Most services, programs, etc. have various password complexity checks. Without delving into the efficacy of such checks, I thought of one that might be interesting, but also potentially problematic check:
"The new password must be
Y characters different from the last
This would prevent people from using passwords like
Password2!, and so on. But if that's done, one cannot hash the previously used password - they would be at best encrypted... Right?
For a small
Y and a fairly short password, you could probably still store the hash and bruteforce all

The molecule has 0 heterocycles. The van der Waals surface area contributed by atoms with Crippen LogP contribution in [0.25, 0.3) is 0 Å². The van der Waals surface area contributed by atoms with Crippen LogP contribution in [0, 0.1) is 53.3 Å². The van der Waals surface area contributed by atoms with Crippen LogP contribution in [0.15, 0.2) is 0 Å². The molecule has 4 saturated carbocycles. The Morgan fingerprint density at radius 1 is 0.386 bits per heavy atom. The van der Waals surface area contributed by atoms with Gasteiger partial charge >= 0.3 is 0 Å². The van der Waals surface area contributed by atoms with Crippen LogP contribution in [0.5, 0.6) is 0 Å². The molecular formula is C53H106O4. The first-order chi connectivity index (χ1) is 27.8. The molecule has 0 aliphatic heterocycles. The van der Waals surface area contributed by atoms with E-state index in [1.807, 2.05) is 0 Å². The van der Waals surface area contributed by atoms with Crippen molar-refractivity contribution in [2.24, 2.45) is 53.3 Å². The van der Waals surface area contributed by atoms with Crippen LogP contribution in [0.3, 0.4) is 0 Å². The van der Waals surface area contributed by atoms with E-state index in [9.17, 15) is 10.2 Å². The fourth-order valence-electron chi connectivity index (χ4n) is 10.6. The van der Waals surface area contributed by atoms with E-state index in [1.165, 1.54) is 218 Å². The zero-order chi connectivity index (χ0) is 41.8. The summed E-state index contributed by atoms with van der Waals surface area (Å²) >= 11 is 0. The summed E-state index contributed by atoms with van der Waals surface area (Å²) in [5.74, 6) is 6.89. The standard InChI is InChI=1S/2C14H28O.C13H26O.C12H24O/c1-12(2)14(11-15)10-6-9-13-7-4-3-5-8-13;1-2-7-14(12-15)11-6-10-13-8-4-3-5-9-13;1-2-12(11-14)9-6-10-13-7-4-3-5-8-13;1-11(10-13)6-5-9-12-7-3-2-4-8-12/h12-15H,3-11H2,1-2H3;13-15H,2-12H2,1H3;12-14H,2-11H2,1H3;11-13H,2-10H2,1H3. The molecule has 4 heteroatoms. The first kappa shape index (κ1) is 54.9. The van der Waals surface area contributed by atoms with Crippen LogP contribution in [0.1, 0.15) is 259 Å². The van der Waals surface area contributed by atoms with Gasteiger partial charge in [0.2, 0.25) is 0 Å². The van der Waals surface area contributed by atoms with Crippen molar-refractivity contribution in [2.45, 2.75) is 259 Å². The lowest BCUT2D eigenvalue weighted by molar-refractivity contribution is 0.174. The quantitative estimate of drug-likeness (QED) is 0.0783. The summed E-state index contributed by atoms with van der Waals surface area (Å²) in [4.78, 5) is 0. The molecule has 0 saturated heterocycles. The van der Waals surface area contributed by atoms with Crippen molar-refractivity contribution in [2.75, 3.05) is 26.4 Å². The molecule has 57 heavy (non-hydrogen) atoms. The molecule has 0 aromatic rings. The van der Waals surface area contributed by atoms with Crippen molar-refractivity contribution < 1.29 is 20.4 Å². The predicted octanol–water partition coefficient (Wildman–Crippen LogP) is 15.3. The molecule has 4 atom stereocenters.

Y letter variations of the new password, but this gets unfeasible as
Y and the password length grows.
My original idea is this: since when you change the password you must provide your original password, hash the new password and store and the old one in encrypted form. Now it's reversible.
So assuming an active password is always hashed, is there a better way to do this? And also does having this in place increase or decrease the security of the application?